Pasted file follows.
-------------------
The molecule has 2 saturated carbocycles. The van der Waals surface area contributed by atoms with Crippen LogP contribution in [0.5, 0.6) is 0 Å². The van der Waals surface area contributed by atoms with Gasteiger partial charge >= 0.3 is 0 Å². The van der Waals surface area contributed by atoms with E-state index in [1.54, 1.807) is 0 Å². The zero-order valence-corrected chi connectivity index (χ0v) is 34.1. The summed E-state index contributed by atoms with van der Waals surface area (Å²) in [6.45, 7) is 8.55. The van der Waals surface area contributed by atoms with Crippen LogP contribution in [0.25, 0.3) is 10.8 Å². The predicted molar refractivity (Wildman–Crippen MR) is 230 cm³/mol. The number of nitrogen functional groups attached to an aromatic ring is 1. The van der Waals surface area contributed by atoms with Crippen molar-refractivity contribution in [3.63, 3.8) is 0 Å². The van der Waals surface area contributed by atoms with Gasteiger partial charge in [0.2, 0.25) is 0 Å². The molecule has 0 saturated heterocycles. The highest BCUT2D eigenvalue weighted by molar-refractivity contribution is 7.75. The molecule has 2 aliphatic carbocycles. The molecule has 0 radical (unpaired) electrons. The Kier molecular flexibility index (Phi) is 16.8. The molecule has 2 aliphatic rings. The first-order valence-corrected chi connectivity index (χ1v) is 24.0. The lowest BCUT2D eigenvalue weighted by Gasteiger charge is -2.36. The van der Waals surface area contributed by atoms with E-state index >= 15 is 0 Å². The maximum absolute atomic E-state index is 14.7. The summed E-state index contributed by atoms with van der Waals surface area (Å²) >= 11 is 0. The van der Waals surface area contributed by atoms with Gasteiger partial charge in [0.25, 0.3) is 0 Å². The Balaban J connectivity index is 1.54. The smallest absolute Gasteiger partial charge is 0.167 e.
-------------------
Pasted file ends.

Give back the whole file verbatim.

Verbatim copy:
The molecule has 2 saturated carbocycles. The van der Waals surface area contributed by atoms with Crippen LogP contribution in [0.5, 0.6) is 0 Å². The van der Waals surface area contributed by atoms with Gasteiger partial charge >= 0.3 is 0 Å². The van der Waals surface area contributed by atoms with E-state index in [1.54, 1.807) is 0 Å². The zero-order valence-corrected chi connectivity index (χ0v) is 34.1. The summed E-state index contributed by atoms with van der Waals surface area (Å²) in [6.45, 7) is 8.55. The van der Waals surface area contributed by atoms with Crippen LogP contribution in [0.25, 0.3) is 10.8 Å². The predicted molar refractivity (Wildman–Crippen MR) is 230 cm³/mol. The number of nitrogen functional groups attached to an aromatic ring is 1. The van der Waals surface area contributed by atoms with Crippen molar-refractivity contribution in [3.63, 3.8) is 0 Å². The van der Waals surface area contributed by atoms with Gasteiger partial charge in [0.2, 0.25) is 0 Å². The molecule has 0 saturated heterocycles. The highest BCUT2D eigenvalue weighted by molar-refractivity contribution is 7.75. The molecule has 2 aliphatic carbocycles. The molecule has 0 radical (unpaired) electrons. The Kier molecular flexibility index (Phi) is 16.8. The molecule has 2 aliphatic rings. The first-order valence-corrected chi connectivity index (χ1v) is 24.0. The lowest BCUT2D eigenvalue weighted by Gasteiger charge is -2.36. The van der Waals surface area contributed by atoms with E-state index >= 15 is 0 Å². The maximum absolute atomic E-state index is 14.7. The summed E-state index contributed by atoms with van der Waals surface area (Å²) >= 11 is 0. The van der Waals surface area contributed by atoms with Gasteiger partial charge in [0.25, 0.3) is 0 Å². The Balaban J connectivity index is 1.54. The smallest absolute Gasteiger partial charge is 0.167 e.